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For Jewish author, invisible divide between religious and secular worlds
Nathan Englander grew up in an insular Jewish world and still says that "the whole world is Jewish to me."
March 19th, 2012
02:45 PM ET

For Jewish author, invisible divide between religious and secular worlds

By Todd Leopold, CNN

(CNN) – Nathan Englander’s characters are always looking over their shoulders.

They’re Jews, mostly, often of an intensely devout stripe, but whether they’re Israeli settlers, Orthodox youngsters or thoroughly assimilated middle-class New Yorkers, they’re waiting for judgment, either from history, a disappointed God or their next-door neighbors. They’re straddling worlds and don’t want to put a wrong foot in either.

Englander, author of a new book of short stories called “What We Talk About When We Talk About Anne Frank,” has roots in many of these worlds. He was raised in an Orthodox community in Long Island, New York, and then entered the secular world when he went to college. He’s spent time in Iowa – at the famed Iowa Writers Workshop – and has lived in Israel. He now lives in Brooklyn and describes himself as “culturally Jewish.”

The concept of identity and its burdens is close to his heart.

“What We Talk About When We Talk About Anne Frank” comes five years after Englander’s critically praised novel “The Ministry of Special Cases” and 13 years after his first story collection, “For the Relief of Unbearable Urges,” put him on the literary map.

The Foer questions: Literary wunderkind turns 35

Englander recently did the translation for a new Passover haggadah (a book that recounts the Exodus over the traditional meal), due out in March. He’s now at work on “The Twenty-Seventh Man,” a play based on a story from “Urges,” which will premiere in the fall.

Englander spoke to CNN while visiting New Orleans. The following is an edited version of the interview.

CNN: It’s been five years since “The Ministry of Special Cases,” and that took you several years. How long does it take you to write?

Nathan Englander: (For) the novel, I didn’t do anything else, except for like mild dental hygiene, for eight years.

I get so consumed. I work these stories in my head. I wrote five of the eight stories (in “Anne Frank”) in the last year. And I do draft after draft. As a reader, if I see a comma out of place, I slam the book shut. I did NOT invest all this time to see an errant comma.

CNN’s Belief Blog: The faith angles behind the biggest stories

This Jewish idea of kavanah – focus – I was raised with. The rabbis were always on us: “kavanah, kavanah” – “focus, focus.”

I also like the idea of things that transfer from Jewish life, like a makom kavuah (a fixed place for prayer). You pray in the seat in the same place every day, because that will help you.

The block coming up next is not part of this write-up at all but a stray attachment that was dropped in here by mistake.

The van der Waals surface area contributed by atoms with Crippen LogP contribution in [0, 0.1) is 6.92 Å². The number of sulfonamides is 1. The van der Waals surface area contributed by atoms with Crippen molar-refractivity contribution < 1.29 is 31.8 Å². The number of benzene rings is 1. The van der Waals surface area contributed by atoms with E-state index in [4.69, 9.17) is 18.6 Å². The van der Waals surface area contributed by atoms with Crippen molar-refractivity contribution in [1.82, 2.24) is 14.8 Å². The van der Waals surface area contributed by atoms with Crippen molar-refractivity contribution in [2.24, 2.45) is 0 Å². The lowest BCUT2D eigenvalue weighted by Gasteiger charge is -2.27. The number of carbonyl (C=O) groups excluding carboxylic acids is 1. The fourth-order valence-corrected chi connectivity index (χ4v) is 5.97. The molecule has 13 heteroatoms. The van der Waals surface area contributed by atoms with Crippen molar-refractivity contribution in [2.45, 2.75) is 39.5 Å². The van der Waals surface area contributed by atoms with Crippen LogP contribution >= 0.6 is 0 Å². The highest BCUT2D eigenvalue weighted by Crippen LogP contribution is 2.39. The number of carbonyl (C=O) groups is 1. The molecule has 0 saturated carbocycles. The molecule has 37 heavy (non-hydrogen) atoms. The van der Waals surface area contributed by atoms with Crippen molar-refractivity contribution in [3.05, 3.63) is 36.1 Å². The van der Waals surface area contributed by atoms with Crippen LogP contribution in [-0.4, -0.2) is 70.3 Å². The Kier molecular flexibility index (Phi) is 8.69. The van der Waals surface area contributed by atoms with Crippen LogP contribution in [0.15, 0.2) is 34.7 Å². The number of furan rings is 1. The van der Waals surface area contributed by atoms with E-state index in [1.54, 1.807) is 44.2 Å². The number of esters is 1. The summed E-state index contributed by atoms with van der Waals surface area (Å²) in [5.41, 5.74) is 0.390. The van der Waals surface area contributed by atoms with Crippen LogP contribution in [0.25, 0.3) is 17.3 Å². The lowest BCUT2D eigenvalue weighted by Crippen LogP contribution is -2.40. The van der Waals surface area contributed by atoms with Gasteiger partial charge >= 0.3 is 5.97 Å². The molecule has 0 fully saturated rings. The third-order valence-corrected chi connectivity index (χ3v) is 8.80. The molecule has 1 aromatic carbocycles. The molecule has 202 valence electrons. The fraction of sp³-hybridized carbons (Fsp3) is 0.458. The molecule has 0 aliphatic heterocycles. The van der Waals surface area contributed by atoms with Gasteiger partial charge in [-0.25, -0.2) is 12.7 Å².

It’s like writers, why you should sit at the same desk or eat the same thing or work at the same time: It’s all about finding focus. To write is an out-of-body experience. That is the point. That’s where the work gets done.

CNN: The Jews in your stories are almost carrying a physical burden and are always looking over their shoulders. Is this religious or cultural?

Englander: I don’t know if these are the ideas of a culture or of a religion. It might just be being a New Yorker. (But) these things are me.

I want to shy away from stereotypes. I get so sensitive about the Jewish writer thing (because) I understand where the assumptions come from. We all have to categorize. (But) a story’s only functioning if it’s universal. That’s the definition of art to me. It’s not a functioning story for me if it’s not absolutely real world, and it’s not absolutely real characters.

Follow the CNN Belief Blog on Twitter

I grew up totally religious in this insular world. I lived in Israel. I lived in New York. I lived as a religious person. I took a degree in Judaic studies when I was at college to learn everything secular. I’ve had many facets of Jewish experience. The whole world is Jewish to me. That was my experience. The other world didn’t exist. So for me to see this as somehow “other,” I have no sense of what “other” is.

CNN: Your stories are often haunted by the Holocaust.

Englander: I spent a fall in Berlin a couple years ago, and I was living at the American Academy, formerly the American Officers Club, and before that it was built by a Jewish banker who got out before the Holocaust, and then it was taken over by a high-ranking SS officer. But the point is to live in the house that was built by a Jew and also has the ghost of a very horrible Nazi, and basically our windows looked out at Lake Wannsee of the Wannsee Conference, looking across the way at the house where (top Nazi officer Adolf) Eichmann sat. … I feel like this book is part of that time.

Living in Germany in this Jewish house, this SS house, something snapped, a freeing thing. I suddenly became comfortable that this is how my head is patterned. If this is something that obsesses me and tortures me and focuses me and is all about this idea, that is how my brain is patterned, we are talking about me willing to be vulnerable and explore my pattern in this brain.

CNN: I like how you investigate that theme about whether it’s better to look forward and put the past aside or to never forget.

Englander: I don’t know what other idea to have.

In the “Camp Sundown” story (about elderly Jews who believe a member of their vacation camp was a Nazi collaborator), the idea of all these things – of religion, of faith – is finding meaning or making order from chaos. So we need the Holocaust for that story; we need Jews for sure; we need East Coast Jewish culture for that story.

But the point that I’m exploring is, what do we do if justice has not been delivered? If someone will not deliver justice, do you deliver justice? Religion helps to frame those things.